2 Answers | Add Yours
Atticus is old and "feeble" since he doesn't play ball with his children and would rather just sit around and read. Then he has "the Finch curse" which is poor eyesight, and must wear glasses.
To Scout and Jem their father is a kind man and a modal father but is a "has been" until they discover his shooting skills when he is called on to shoot the rabid dog. They see a side to their father that they weren't aware of before, plus they get a free lesson on discretion and humility as well.
In Scout's eyes Atticus chief fault in "To Kill a Mockingbird" is actually related to the issue of race. Atticus is a defense lawyer appointed to defend a black man (Tom Robinson) in the novel. From the start of the trial, the Finch family has been ostracized from many of the residents in Maycomb because Atticus set's out to discover the "truth" in the trial. He defends Tom with such passion and conviction. Many residents in the town, feel that Atticus has turned his back on his own race (especially when Atticus puts Tom on the stand and he states "he felt sorry" for Mayella a white woman. The prosecution felt insulted by Tom's remark.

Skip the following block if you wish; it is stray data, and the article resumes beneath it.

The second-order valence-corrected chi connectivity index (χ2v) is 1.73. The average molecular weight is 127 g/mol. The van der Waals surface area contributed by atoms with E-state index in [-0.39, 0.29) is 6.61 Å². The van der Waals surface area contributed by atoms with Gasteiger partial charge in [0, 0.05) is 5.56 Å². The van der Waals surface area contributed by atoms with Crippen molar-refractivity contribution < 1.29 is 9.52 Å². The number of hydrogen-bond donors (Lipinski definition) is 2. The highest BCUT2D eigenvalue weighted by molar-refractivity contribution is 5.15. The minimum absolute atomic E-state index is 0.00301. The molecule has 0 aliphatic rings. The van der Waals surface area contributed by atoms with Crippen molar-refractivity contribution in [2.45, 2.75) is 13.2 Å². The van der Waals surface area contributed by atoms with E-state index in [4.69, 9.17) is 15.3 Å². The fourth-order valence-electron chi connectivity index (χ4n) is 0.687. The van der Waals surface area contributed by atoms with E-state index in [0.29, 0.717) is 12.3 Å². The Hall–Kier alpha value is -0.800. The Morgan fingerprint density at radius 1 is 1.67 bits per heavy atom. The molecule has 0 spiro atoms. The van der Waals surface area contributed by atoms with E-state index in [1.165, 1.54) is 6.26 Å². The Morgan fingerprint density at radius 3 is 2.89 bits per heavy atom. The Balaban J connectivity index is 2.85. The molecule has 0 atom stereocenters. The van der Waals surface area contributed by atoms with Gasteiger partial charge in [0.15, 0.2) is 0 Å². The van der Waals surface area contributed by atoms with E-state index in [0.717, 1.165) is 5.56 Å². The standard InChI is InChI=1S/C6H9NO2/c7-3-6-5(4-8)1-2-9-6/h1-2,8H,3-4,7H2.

Scout suffer's redicule from her own family, because of Atticus' duty to defend Tom. Even Scout's cousin Francis taunts Scout about Atticus defending a black man and she curses and beats him up.
She is punished for her altercation with Francis. At first, she blames Atticus, for the difficult position she believes he puts the family in. However, she respects and admires her father toward the end of story. After she tells her father and her Uncle (Frances father) that Francis actually called Atticus a "N lover"...her Uncle apologizes for punishing her.
The relationship between Scout and Atticus is endearing. Atticus does a great job of prepairing his children for a world that is often cruel, and he teaches them the importance of tolerance.
We’ve answered 331,142 questions. We can answer yours, too.Ask a question